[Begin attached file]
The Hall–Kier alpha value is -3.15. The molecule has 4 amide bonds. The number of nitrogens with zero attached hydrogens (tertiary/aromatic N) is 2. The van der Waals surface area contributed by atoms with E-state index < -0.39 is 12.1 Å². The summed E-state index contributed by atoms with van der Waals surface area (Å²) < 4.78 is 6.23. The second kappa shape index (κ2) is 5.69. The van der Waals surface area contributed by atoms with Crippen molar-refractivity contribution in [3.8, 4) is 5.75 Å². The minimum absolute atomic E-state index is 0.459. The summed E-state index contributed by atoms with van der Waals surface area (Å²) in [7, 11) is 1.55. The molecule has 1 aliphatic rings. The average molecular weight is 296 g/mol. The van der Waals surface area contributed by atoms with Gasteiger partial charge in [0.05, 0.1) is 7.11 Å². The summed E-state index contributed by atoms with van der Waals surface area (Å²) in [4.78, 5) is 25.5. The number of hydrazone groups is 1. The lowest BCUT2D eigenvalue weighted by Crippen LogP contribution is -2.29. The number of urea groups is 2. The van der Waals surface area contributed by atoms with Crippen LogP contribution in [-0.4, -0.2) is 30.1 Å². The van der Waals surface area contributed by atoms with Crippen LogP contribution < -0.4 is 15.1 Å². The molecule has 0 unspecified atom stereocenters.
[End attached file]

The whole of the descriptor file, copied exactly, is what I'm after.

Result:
The Hall–Kier alpha value is -3.15. The molecule has 4 amide bonds. The number of nitrogens with zero attached hydrogens (tertiary/aromatic N) is 2. The van der Waals surface area contributed by atoms with E-state index < -0.39 is 12.1 Å². The summed E-state index contributed by atoms with van der Waals surface area (Å²) < 4.78 is 6.23. The second kappa shape index (κ2) is 5.69. The van der Waals surface area contributed by atoms with Crippen molar-refractivity contribution in [3.8, 4) is 5.75 Å². The minimum absolute atomic E-state index is 0.459. The summed E-state index contributed by atoms with van der Waals surface area (Å²) in [7, 11) is 1.55. The molecule has 1 aliphatic rings. The average molecular weight is 296 g/mol. The van der Waals surface area contributed by atoms with Gasteiger partial charge in [0.05, 0.1) is 7.11 Å². The summed E-state index contributed by atoms with van der Waals surface area (Å²) in [4.78, 5) is 25.5. The number of hydrazone groups is 1. The lowest BCUT2D eigenvalue weighted by Crippen LogP contribution is -2.29. The number of urea groups is 2. The van der Waals surface area contributed by atoms with Crippen LogP contribution in [-0.4, -0.2) is 30.1 Å². The van der Waals surface area contributed by atoms with Crippen LogP contribution < -0.4 is 15.1 Å². The molecule has 0 unspecified atom stereocenters.